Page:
American Voice Over for International Clients: What are Fair Rates?
As a mid-atlantic voice over talent for international American English media, I market my services to countries in every continent. Well, I haven’t had a reply from Antarctica yet; and so far I haven’t worked for African clients (but I am actively seeking clients in Nigeria and South Africa). My first clients outside of the United States were in Canada, Mexico, Germany, UK, and France. In the past five years I’ve expanded my client base to Russia and Eastern Europe as well as much of Pacific Asia. What have I learned from trying to set fair and flexible rates for my international clients as a non-union freelance voice over talent? You have to be fair and flexible, but still negotiate for the highest rates possible. Your clients might not have a very high cost of living, but American voice over talents from most cities do. I try to work with my clients’ budget but I let them know how my professionalism gives added value to their production. With all the excellent production houses, editors, and animators now located all over the world it’s vital to engage with content providers in emerging as well as established markets. As these markets and providers grow, their budgets will too, and I look forward to growing with them.
You Can’t Always Charge Your Home Market Rates
When American voice over talents bid for commercials, the rates for New York, Los Angeles, and Chicago are much higher than if the advert was for St. Louis, Tampa, or Portland. You simply can’t charge the same amount for a project intended for a smaller market. Dubai might have a lot of money, but there are fewer than 10 million people in the UAE. It’s unrealistic to ask a production house in Mumbai to pay the same rates of a New York agency. However, there is no excuse for production houses in India or elsewhere to expect Fiverr-like rates for voice over. My clients in India pay 2/3 to 4/5 of my US rates, and some pay the full rates. One translation company pays a flat .12 – .14 per word depending upon the project. However, if the company in India is doing a corporate film or commercial for a large global company, the end client always needs to be taken into account when adjusting the budgets. For example, this year I recorded for a producer in Lebanon that was doing a corporate video for a Lebanese company’s expansion into the United States. In their very first correspondence, they offered to pay my high-end corporate US rates. Some people just ‘get it’ when it comes to the value of a quality professional narration. In the following map, I chart out what I normally expect to charge my international voice over clients.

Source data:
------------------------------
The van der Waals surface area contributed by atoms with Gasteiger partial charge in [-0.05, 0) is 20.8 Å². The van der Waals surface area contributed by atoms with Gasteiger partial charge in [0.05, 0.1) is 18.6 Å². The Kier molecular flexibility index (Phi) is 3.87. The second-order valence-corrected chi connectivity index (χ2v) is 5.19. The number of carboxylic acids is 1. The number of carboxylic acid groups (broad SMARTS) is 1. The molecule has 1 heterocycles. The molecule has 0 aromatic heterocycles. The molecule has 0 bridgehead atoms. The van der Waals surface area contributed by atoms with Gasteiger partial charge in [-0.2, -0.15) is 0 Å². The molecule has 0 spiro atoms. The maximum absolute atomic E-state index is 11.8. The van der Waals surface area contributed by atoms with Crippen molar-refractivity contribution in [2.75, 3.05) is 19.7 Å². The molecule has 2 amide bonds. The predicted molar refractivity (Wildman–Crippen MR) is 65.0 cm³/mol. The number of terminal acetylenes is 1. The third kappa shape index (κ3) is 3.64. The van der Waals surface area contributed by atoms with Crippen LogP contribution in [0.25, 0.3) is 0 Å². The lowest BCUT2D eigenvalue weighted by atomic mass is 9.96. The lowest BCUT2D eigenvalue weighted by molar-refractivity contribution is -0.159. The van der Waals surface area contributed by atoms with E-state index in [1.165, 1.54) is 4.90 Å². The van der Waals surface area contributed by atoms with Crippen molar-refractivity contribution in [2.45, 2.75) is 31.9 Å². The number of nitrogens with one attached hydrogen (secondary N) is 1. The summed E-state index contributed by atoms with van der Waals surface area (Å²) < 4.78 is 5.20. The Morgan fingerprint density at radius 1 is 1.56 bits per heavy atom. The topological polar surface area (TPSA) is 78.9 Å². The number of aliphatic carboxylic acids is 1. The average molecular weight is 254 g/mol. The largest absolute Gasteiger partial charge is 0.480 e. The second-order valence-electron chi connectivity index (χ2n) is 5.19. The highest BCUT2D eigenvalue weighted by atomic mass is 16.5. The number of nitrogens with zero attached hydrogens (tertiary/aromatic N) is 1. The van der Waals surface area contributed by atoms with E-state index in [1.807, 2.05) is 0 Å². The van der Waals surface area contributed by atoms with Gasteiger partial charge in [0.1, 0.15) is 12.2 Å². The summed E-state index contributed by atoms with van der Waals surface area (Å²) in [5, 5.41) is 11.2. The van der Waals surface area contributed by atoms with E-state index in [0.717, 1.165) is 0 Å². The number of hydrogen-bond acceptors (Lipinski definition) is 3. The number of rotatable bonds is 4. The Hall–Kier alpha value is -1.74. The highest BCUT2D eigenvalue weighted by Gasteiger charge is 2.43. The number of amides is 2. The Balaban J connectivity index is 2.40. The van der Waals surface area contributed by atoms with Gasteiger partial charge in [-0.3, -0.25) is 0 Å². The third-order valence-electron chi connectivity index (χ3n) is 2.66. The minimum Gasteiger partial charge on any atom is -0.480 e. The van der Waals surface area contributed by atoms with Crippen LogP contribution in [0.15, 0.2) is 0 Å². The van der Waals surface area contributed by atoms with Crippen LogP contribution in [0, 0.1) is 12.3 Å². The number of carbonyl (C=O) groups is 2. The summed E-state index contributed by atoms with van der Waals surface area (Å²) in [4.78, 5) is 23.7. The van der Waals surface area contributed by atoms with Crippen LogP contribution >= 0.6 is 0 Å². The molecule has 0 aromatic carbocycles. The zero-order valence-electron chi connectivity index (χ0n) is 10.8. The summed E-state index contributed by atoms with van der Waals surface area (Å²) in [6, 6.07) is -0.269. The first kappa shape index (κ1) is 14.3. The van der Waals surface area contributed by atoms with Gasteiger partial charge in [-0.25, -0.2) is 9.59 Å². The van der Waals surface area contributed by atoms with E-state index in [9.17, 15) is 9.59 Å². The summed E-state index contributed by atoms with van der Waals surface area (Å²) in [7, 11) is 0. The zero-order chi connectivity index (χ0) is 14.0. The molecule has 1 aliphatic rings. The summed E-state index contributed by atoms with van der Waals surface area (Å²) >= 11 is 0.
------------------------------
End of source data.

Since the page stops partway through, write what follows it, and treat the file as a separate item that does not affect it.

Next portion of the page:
Voice Over Markets in Europe Are Diverse
In the UK, commercial rates can be higher than in the US, but corporate rates are falling with the number of start-up production companies. I’ve seen a lot of British companies asking for rates more in line with Eastern or Mediterranean Europe, where the rates can go as low as 50% of my American rates. I get plenty of requests to work for much less than that, but there is no reason to do so. There is so much quality voice over work out there from quality producers who pay rates that reflect that quality. I’m always open to striking a deal if I believe the client has talent and an ability to attract high-end work in the future. And, if they are good communicators and frankly, good people, that counts a lot to me.
German, Austrian, and Swiss corporate rates can often be higher than in the US, while commercial rates are less. This can also apply to Scandinavian countries, Nederlands, and Belgium. The French market seems to be all over the map, so to speak, depending heavily on the location or city. Italian, Polish, and Portuguese rates fall into what I’d call a ‘second tier’ along with Latin American countries like Brazil, Colombia, and Mexico. But I love working with clients from these countries. Very engaging, enthusiastic, and they appreciate what I do as a partner in their workflow.
And then, there’s Russia. There is a lot of demand for video content that needs to be translated into English and read with an American, International English, or ‘Mid-Atlantic’ voice. Pay is usually in the second tier group, but on the high-end of it, and clients usually pay before recording starts, which is always appreciated. Further east, opportunities in China are diverse, and the prices for narration can reflect that. My voice overs for a large international financial firm in Shanghai is on par with my US and German clients; whereas for smaller emerging industrial concerns the rates will be more ‘second tier’. I tend to think of China like the United States market – a massive diverse market with a lot of money but having both Mega-Cities and smaller cities. I’m even one of the few American Voice Over talents on Weibo!
Whatever market you are in or for which you are creating videos, advertising, or marketing, I am flexible and sensitive to the economies and opportunities in countries around the world. Different markets are growing at different rates, but here’s to all of us growing and prospering together.